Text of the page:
Elected Officials and Mandates

Posted: November 30th, 2013





Elected Officials and Mandates

            It is extremely difficult for an elected office holder to prove that he/she has any mandate from the people. In an elected office, mandate is the authority granted by the people electing that office to act as their representative. The mandate is usually an authorization, for the office holder to go ahead with the policies he sought to bring into office during his campaigns upon election (Grossback, Peterson, and Stimson 145). Therefore, the office holder seeks a mandate from people to implement policies that he feels are best for the people. The purpose of campaigning is to get this authorization. It is assumed that when one is elected to an office, they receive the mandate to go ahead with their plans. However, they are not required to implement anything they did not set out to do during their campaign. After all, the campaign was about selling his ideas to the people. What makes it difficult for the elected official to prove he or she has any mandate from people is because, most of what they campaign for is stated in broader terms. This makes it difficult to state the mandate issued by the people.

For people entering public offices through other means, there is mandate or authorization of what they are supposed to do. They are appointed for certain reasons by the appointing committee. On the other hand, for elected members, there are no direct duties stipulated from the people. Rather, the candidate that comes up with policies or a blueprint of what he intends to do in office. This fact means that people only authorize the ideas of a candidate through voting (Bryson 77). However, this does not show the specific mandate given by the people. The fact that people do not issue or come up with their own policies makes it hard for officials to prove mandate from people.

Another reason making it hard for elected officials to prove there is any mandate from the people is the lack of any formal documents. After elections, officials are only sworn in to office, with a vow to serve people with diligence and in accordance with the law. This does not specify any mandate from the people. With other offices, there are documents detailing the mandate of the office, unlike the publicly elected offices. Thus, official publicly elected have no way of proving the mandate of the people in implementing their duties. Documents shows prove of mandate in any office with those who provide the job. For publicly elected offices, the people are the one who give the power through electing. Without documents to show what the official is elected to do, it would be extremely hard to prove any mandate from the people.

More so, considering their duties are to serve the people, they could be engaged in any duty as long as it concerns the people within their representation. For instance, the senate will have many responsibilities concerning the people. Different issues may arise requiring him to handle. Thus, there cannot be a specific mandate for elected officials to show. This makes it quite hard to prove there is any specific mandate from the people. With other officials, there are certain limits to what they can do or what is within their jurisdiction (Dye, Schubert and Harmon 93). There is a clear line of the boundary to their limits. For elected office holders, there are very few boundaries stated. In most cases, elected officials will be involved in many broad and diversified issues. Therefore, they lack any specific mandate issued to them. With such broad issues to cover, elected officials are only limited by law the extent they can go. However, the law does not limit them from issues they can cover in their work. This allows them to cover issues that are related to the people that they are supposed to represent.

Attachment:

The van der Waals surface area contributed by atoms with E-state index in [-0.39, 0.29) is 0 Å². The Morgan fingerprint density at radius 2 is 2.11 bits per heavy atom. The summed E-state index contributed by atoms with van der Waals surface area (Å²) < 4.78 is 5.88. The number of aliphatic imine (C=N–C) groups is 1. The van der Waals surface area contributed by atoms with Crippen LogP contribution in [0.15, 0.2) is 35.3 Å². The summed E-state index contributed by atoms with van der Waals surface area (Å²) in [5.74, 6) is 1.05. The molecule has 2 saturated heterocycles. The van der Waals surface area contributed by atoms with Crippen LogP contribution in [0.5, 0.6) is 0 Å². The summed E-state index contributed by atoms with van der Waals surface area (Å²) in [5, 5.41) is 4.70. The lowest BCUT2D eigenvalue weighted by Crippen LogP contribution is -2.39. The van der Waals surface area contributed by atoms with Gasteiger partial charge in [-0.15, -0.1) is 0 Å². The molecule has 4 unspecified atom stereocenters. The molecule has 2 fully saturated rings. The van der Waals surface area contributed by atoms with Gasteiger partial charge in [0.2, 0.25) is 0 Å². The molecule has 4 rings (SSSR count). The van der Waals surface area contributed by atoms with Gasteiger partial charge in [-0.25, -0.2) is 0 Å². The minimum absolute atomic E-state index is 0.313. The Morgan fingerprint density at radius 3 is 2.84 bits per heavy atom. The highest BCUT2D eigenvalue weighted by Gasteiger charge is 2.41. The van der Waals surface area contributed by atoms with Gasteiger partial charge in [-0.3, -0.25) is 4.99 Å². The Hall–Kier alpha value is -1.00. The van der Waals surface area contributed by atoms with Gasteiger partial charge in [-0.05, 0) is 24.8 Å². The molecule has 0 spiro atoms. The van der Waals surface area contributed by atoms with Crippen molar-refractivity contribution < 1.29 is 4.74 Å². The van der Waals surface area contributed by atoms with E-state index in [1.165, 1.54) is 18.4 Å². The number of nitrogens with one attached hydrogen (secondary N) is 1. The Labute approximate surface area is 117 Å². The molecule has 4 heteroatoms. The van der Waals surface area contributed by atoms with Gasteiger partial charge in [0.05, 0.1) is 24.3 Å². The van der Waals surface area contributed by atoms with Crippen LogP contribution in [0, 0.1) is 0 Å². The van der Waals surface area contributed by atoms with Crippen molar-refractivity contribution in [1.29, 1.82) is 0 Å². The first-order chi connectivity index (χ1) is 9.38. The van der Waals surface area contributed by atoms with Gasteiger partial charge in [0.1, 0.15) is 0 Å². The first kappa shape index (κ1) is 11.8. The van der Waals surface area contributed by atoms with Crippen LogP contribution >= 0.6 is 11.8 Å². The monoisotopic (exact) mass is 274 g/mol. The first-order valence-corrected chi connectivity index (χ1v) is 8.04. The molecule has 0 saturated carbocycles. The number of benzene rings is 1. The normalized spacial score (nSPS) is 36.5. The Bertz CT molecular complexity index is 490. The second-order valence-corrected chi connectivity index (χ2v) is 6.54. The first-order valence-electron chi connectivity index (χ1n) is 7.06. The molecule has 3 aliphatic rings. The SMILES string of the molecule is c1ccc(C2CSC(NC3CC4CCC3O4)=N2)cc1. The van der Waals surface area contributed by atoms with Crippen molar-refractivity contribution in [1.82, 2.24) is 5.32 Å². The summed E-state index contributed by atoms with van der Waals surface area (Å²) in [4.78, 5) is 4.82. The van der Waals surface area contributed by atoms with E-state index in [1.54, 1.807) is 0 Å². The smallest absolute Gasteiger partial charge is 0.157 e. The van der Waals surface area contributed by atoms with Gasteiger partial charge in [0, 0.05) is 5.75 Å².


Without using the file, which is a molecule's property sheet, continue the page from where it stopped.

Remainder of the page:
Works Cited

Bryson, John M. Strategic Planning for Public and Nonprofit Organizations: A Guide to Strengthening and Sustaining Organizational Achievement. Upper Saddle River, NJ: John Wiley & Sons, 2011. Print. <http://books.google.co.ke/books?id=jWwpVIsx5SoC&printsec=frontcover#v=onepage&q&f=false>

Dye, Thomas R., Louis Schubert, and Harmon Zeigler. The Irony of Democracy: An Uncommon Introduction to American Politics. Washington, DC: Cengage Learning, 2011. Print. <http://books.google.co.ke/books?id=QMYIgv2uhKsC&printsec=frontcover#v=onepage&q&f=false>

Grossback, Lawrence J., David A. M. Peterson, and James A. Stimson. Mandate Politics. New York, NY: Cambridge University Press, 2006. Print. <http://books.google.co.ke/books?id=AcZCbAbX2nEC&printsec=frontcover#v=onepage&q&f=false>

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